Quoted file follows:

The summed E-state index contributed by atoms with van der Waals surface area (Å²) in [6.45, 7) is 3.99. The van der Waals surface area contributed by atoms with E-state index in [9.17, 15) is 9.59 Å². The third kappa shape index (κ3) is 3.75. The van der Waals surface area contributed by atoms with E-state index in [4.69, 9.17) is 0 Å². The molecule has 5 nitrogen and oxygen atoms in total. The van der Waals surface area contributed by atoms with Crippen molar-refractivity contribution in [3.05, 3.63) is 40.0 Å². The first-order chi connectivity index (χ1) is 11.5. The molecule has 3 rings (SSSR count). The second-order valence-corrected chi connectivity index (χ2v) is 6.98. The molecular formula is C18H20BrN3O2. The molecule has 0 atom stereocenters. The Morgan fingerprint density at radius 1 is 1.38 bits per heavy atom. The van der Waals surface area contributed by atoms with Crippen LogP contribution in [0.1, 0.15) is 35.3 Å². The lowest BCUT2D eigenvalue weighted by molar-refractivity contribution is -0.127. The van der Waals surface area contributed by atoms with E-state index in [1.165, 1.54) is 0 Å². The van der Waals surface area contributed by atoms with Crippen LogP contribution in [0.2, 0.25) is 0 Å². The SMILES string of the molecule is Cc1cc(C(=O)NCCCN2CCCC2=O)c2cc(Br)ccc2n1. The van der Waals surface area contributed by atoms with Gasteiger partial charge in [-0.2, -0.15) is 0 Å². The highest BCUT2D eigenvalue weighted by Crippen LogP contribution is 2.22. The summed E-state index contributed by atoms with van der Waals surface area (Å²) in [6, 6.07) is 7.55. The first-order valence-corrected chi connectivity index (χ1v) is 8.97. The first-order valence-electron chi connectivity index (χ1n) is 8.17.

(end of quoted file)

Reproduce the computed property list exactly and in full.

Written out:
The summed E-state index contributed by atoms with van der Waals surface area (Å²) in [6.45, 7) is 3.99. The van der Waals surface area contributed by atoms with E-state index in [9.17, 15) is 9.59 Å². The third kappa shape index (κ3) is 3.75. The van der Waals surface area contributed by atoms with E-state index in [4.69, 9.17) is 0 Å². The molecule has 5 nitrogen and oxygen atoms in total. The van der Waals surface area contributed by atoms with Crippen molar-refractivity contribution in [3.05, 3.63) is 40.0 Å². The first-order chi connectivity index (χ1) is 11.5. The molecule has 3 rings (SSSR count). The second-order valence-corrected chi connectivity index (χ2v) is 6.98. The molecular formula is C18H20BrN3O2. The molecule has 0 atom stereocenters. The Morgan fingerprint density at radius 1 is 1.38 bits per heavy atom. The van der Waals surface area contributed by atoms with Crippen LogP contribution in [0.1, 0.15) is 35.3 Å². The lowest BCUT2D eigenvalue weighted by molar-refractivity contribution is -0.127. The van der Waals surface area contributed by atoms with E-state index in [1.165, 1.54) is 0 Å². The van der Waals surface area contributed by atoms with Crippen LogP contribution in [0.2, 0.25) is 0 Å². The SMILES string of the molecule is Cc1cc(C(=O)NCCCN2CCCC2=O)c2cc(Br)ccc2n1. The van der Waals surface area contributed by atoms with Gasteiger partial charge in [-0.2, -0.15) is 0 Å². The highest BCUT2D eigenvalue weighted by Crippen LogP contribution is 2.22. The summed E-state index contributed by atoms with van der Waals surface area (Å²) in [6, 6.07) is 7.55. The first-order valence-corrected chi connectivity index (χ1v) is 8.97. The first-order valence-electron chi connectivity index (χ1n) is 8.17.